Several years ago, my husband was browsing in a used bookstore and happened upon a copy of his old public-school Virginia history textbook. He bought it, curious to see how Southern history was presented by state authorities back in the late 1960s and early 1970s. Reading through it myself–I’m from Virginia, too, and probably had a similar edition–I was first struck by how fluent and elegant the writing was, how ably the book presented history as a seamless and even quite interesting narrative. In this, it was a contrast to the textbooks our own kids have often been given, which tend to be a mishmash of bureaucratese and bold-faced vocabulary terms and choppy, disjointed sections that mostly serve to drive them away from history, screaming.
The quality of the writing was my main thought, at least, until I got to the parts about black Virginians, which were appallingly wrong and self-defensive, blatantly–if fluently!--asserting that many slave masters were kind and blacks were contented. The book “made Virginia a mythical paradise, populated by brave cavaliers, bold Confederates, and contented slaves,” is how my husband, also horrified, puts it. “The cradle of White democracy, set upon now and then by vicious, outside invaders–British and Yankee–but all enduring.”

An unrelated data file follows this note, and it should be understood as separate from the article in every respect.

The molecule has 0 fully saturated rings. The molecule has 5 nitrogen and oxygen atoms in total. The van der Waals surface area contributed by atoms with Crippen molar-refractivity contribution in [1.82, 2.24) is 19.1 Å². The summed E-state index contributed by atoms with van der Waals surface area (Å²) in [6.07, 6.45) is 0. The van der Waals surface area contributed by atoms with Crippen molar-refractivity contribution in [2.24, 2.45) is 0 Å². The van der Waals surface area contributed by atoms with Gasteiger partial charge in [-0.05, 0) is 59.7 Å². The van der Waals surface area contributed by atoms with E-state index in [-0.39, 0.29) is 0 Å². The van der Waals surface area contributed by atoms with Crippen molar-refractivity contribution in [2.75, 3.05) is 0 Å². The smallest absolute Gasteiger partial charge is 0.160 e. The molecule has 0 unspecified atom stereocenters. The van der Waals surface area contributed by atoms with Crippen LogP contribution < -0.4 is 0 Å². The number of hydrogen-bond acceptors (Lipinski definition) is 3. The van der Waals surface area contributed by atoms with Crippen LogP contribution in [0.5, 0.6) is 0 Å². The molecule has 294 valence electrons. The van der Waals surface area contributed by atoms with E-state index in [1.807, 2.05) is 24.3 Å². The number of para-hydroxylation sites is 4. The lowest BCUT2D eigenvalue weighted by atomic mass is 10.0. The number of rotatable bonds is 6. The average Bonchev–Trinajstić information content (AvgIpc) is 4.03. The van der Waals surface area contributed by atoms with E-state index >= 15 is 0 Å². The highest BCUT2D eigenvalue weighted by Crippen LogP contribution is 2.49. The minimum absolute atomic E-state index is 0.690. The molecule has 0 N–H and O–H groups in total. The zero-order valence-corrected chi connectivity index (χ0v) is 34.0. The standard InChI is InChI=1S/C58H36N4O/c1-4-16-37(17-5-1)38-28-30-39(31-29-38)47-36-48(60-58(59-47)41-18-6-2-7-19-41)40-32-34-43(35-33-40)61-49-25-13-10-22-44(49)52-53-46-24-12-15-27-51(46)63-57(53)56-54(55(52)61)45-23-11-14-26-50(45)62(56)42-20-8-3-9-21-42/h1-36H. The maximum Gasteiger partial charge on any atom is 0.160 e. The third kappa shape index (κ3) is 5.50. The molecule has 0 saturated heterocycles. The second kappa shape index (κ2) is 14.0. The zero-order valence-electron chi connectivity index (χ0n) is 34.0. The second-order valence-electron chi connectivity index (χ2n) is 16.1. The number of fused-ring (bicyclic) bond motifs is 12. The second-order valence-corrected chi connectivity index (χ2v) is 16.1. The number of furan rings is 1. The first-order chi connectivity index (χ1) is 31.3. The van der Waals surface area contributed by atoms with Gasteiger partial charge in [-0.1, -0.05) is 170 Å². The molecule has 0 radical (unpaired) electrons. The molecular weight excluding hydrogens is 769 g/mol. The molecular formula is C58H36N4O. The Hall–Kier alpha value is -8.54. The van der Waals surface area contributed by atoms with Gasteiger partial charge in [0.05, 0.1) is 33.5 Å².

Not long after that, we learned that none of this was an accident. Though we could not know this as schoolchildren, that old textbook had been ginned up by the state in reaction against the Civil Rights movement. Last year, the Virginia Magazine of History and Biography published a fascinating article which showed that the state, beginning in 1948, created a textbook commission to “impose their own version of history in Virginia public schools.” The article confirms that our “government-mandated textbooks presented slaves as generally happy and the Civil War as resulting from unwarranted federal interference in state affairs” and that this happy-slave myth was being put forward by authorities fighting desperately to resist integration and curb the stirring political changes of the day.
I couldn’t help thinking of our old textbooks yesterday, when the
revealing that a new fourth-grade Virginia public school history textbook, published and presumably also researched in
the 21st century
, perpetrates the canard that “thousands” of African-Americans fought on the side of the Confederacy, a statement that would confirm the idea that many Southern blacks were, you know, so very contented. According to the
piece, this startling boo-boo crept into a widely distributed, taxpayer-funded educational publication not because the state set out to mislead schoolchildren but because the author, Joy Masoff, trusted the Internet to do her research. And, shockingly, the Internet turns out to have big mistakes in it! Not to mention lies perpetrated as fact by folks who still harbor reactionary tendencies and ideological motivations!! It may not have been the state’s conspiracy, this time, but it’s somebody’s.